Transforming Organizations

Transforming Organizations

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This is a contributed book on how organizations can and should adapt to global markets in a world economy. Its central argument is that merely changing parts of an organization will not be successful and that systemic changes across whole organizations will be required.
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Product details

  • Hardback | 432 pages
  • 161.5 x 238.8 x 32.5mm | 846g
  • Oxford University Press Inc
  • New York, United States
  • English
  • line illustrations, tables
  • 0195065042
  • 9780195065046

Review quote

`A readable and very relevant account of how organizations can, and should, transform their structures and practices to compete in the world economy.'
Long Range Planning `It is rare to read a book, like this one, in which all the contributions are excellent ... Each is full of food for thought. The authors go to the heart of the most difficult issues and their analyses are crisp and tight ... The book helped me to reflect, to agree, and to disagree. I recommend the book.'
Chris Argyris, Sloan Management Review `A timely contribution. Most major corporations are grappling with the issues discussed in this book. It provides a wealth of good ideas and real experience. I highly recommend it.'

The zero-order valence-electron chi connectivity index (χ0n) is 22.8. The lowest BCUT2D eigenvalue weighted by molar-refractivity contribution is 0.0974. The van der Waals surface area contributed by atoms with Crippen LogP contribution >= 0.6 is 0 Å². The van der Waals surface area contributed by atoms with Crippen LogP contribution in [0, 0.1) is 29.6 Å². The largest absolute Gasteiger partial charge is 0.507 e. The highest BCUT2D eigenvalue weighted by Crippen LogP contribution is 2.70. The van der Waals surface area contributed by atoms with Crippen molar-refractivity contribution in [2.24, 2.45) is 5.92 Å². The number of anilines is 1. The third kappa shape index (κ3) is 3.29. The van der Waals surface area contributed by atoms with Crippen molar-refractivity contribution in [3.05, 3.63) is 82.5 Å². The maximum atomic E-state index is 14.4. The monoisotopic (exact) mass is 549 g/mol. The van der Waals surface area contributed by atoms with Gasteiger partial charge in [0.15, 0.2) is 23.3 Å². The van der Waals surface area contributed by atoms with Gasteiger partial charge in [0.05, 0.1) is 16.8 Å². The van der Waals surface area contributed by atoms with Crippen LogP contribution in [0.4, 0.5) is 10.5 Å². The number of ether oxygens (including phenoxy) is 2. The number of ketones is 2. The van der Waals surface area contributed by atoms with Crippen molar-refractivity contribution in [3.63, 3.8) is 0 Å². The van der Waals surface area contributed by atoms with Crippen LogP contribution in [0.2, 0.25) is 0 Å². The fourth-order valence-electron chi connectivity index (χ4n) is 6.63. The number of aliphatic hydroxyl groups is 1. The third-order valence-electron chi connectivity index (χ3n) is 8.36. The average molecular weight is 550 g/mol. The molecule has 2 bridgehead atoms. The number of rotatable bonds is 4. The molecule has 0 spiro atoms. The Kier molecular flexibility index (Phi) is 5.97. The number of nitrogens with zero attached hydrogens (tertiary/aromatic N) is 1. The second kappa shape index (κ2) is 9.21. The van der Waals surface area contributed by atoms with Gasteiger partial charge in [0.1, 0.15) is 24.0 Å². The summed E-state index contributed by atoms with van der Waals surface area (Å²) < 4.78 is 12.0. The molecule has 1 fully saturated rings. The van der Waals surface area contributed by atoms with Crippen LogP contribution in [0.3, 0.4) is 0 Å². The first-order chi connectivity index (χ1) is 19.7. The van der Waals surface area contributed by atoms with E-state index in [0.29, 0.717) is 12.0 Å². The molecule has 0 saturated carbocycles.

Paul A. Allaire, Chair and CEO, Xerox Corporation `Very insightful ... It should be very helpful to anyone who has to deal with the process of organizational change.'
Paul E. Lego, Chair and CEO, Westinghouse Electric Corporation
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Back cover copy

Some organizations are slow to change, and limited in scope when change does occur. Yet, without continuous and systematic organizational change, the competitiveness--even survival--of many organizations may be at risk. This book examines how organizations can, and should, transform their structures and practices to compete in a world economy. Research results from a multi-disciplinary team of researchers at Massachusetts Institute of Technology, along with the experiences and insights of a select group of industry practitioners, are integrated into a model that stresses the need for systematic and transformative rather than piecemeal or incremental changes in organization practices and policy. A team of scholars with expertise in the areas of corporate strategy, organizational behavior, human resource management, and the management of technology draw on research data collected from companies in the United States, Asia, and Europe to analyze current practices as well as to propose alternatives. This integration of research and experience results in an argument for a new organizational learning model--one capable of gaining advantage from employee diversity, cooperation across organizational boundaries, strategic restructuring, and advanced technology. The book begins with a foreword by Lester C. Thurow.
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